A phone call from space

Right on our first week alone in the modules I had one of the best moments of the year, perhaps of my whole life.

Since my arrival at Halley that a significant chuck of British news was dedicated to the exploits of Britain’s first astronaut residing in the International Space Station. Curious enough, Tim Peake left aboard a Soyuz module in route to 6 months inside another set of modules, sort of, by the same time that we were crossing the Southern Atlantic, also en route for 15 months aboard another set of modules.

During that first Summer the confusion around the base was just too much but now that the peace and tranquility so characteristic of these polar Winters got installed in Halley, we were informed by BAS public relations office that Tim Peake wanted to chat with us… from space!

It took me a while until I could fully grasp the impact of those news. Around that time I was still getting myself around the idea that I was in Antarctica and Winter was really going to happen so I actually moved that event into the “processing” folder and forgot about it, well, kinda. At first I assumed that it would be just another typical, unilateral talk, mostly for publicity and PR than anything else. But only when they told us about the details that I really understood the magnitude of the situation: it was going to be and informal talk, without any script or underlining plot, between literally two of the most isolated groups of people in the world at that moment.

Actually, it wasn’t even BAS that started the whole thing. It seemed that it was Tim Peake himself that, after seeing the news about the station relocation plans, had the initiative of contacting BAS, through ESA and NASA, and setup the phone call.

Informal was without any doubt the adequate adjective for the most strange and interesting phone call that I ever had been in, to a point where some of my crew member were in their pijamas already or with food stains in their t-shirt from dinner.

After the evening meal we went into the comms office and stay there, joking among each other as it was the rule already, when the phone rung finally. There was a living and breathing astronaut on the other side of the line, separated from us by loads of satellites, transmitters  and about 400 km of altitude.

Signpost in front of antenna array - Stuart Holroyd (1)

What amazed me mostly about Tim’s attitude was his curiosity about us. During the half hour that we waited for that call, the group tried to elaborate a series or (somewhat serious) questions for him, filtering out the silliest ones if possible, because at that time we though that , for someone that was about to float around space for the next half year or so, an antarctic station shouldn’t be something that interesting. We were completely wrong. I’ll say that, in the questions department, things were actually evenly split. Each one that we place on him was counteracted by another from his side. When we asked him what was he going to have for dinner, he then next asked us how did we work our food around the station and so on.

In total we end up getting more than half an hour on the call, something that required several connections to be restablished since the ISS was losing satellite coverage constantly due to how fast it goes around the planet.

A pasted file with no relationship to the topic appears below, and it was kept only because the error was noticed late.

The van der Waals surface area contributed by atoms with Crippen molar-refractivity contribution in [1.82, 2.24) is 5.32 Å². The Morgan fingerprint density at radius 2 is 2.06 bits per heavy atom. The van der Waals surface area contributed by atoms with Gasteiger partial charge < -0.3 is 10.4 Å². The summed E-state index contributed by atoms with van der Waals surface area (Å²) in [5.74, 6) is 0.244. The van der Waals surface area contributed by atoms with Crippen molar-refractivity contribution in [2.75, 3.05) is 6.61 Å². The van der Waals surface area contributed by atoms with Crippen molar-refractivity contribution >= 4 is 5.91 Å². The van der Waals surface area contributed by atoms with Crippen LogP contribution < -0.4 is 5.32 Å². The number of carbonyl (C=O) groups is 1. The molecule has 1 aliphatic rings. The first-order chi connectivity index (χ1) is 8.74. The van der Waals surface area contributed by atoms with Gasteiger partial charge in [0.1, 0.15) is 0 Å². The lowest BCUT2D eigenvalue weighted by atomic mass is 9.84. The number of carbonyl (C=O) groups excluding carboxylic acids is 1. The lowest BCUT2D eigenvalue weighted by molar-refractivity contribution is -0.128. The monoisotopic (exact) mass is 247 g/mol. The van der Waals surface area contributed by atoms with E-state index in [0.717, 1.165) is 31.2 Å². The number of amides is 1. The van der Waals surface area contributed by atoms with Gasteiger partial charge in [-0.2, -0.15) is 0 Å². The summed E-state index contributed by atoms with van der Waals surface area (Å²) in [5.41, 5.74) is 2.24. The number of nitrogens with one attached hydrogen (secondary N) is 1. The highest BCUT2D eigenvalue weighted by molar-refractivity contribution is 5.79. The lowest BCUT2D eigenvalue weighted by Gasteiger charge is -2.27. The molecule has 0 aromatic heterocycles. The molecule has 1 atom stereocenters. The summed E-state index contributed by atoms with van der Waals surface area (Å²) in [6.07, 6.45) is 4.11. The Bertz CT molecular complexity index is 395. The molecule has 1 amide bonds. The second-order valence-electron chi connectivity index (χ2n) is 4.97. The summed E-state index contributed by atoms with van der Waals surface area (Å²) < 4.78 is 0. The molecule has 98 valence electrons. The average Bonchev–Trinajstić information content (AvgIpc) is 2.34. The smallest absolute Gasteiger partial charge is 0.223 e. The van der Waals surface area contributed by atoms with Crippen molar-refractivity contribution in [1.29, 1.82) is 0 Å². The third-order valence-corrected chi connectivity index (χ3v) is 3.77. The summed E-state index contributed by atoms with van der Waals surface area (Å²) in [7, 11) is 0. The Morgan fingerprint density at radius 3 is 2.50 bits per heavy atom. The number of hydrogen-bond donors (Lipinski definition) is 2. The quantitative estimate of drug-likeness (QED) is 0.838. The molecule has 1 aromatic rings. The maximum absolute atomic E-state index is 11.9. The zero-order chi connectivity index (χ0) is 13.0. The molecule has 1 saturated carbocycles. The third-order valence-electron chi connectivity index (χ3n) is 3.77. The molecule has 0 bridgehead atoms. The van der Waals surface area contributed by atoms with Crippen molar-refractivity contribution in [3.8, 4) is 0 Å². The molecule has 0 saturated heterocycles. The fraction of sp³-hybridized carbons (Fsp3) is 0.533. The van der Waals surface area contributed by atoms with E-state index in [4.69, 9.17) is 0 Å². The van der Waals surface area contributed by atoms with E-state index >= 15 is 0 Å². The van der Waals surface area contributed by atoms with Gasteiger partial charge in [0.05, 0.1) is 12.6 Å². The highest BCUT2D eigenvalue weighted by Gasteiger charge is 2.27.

Yet Another Moon Halo

The structure of the call is also interesting by itself: from the phone in the ISS the call goes through the next and nearest available satellite. From it it is then directed to the headquarters of NASA, in Huston, Texas (through more than one satellite sometimes). From the USA it then goes, by fiber optics probably, across the country and the “pond” all the way up to the United Kingdom (where exactly is hard to say) and from there it goes finally into BAS central switching station, in Cambridge. Once in BAS, the automatic call handler detects that the destination number belongs to Hallley station (all phone numbers in every antarctic station from BAS have the same Cambridge, U.K prefix) and route the call through Aberdeen, Scotland, where the land-satellite interface takes place. The call goes back to space again and from there it is then routed to Antarctica, specifically to a satellite dome that we have installed about 100 meters from the modules, where it finally finds its way to us via a simple network cable. And all of this under less than 4 seconds!

Stuart_Holroyd-DSC_1842-160614

When they asked me if I wanted to speak directly with him, I didn’t hesitated even. I could never forgave myself if I missed the opportunity of annoying an astronaut, and live nonetheless. Its been a while since the last time that I got myself really nervous. I’m guessing that nowadays it takes talking to an astronaut to make me sweat like a teenage girl after a false positive on a pregnancy test. It wasn’t like Tim was intimidating. Actually it was the other way around. Considering the impact and importance of what he was doing, he’s a unbelievably nice and accessible person that put ourselves at ease right after the first second of that call. It was actually the perception of the event that struck my balance a bit, but in a good sense. But it was like everything. After asking him about his dinner, the rest of the conversation was strangely normal given the circumstances.

I didn’t accidentally insulted anyone and was able to maintain the number of social faux-pas to an acceptable minimum. All in all it was a good day.

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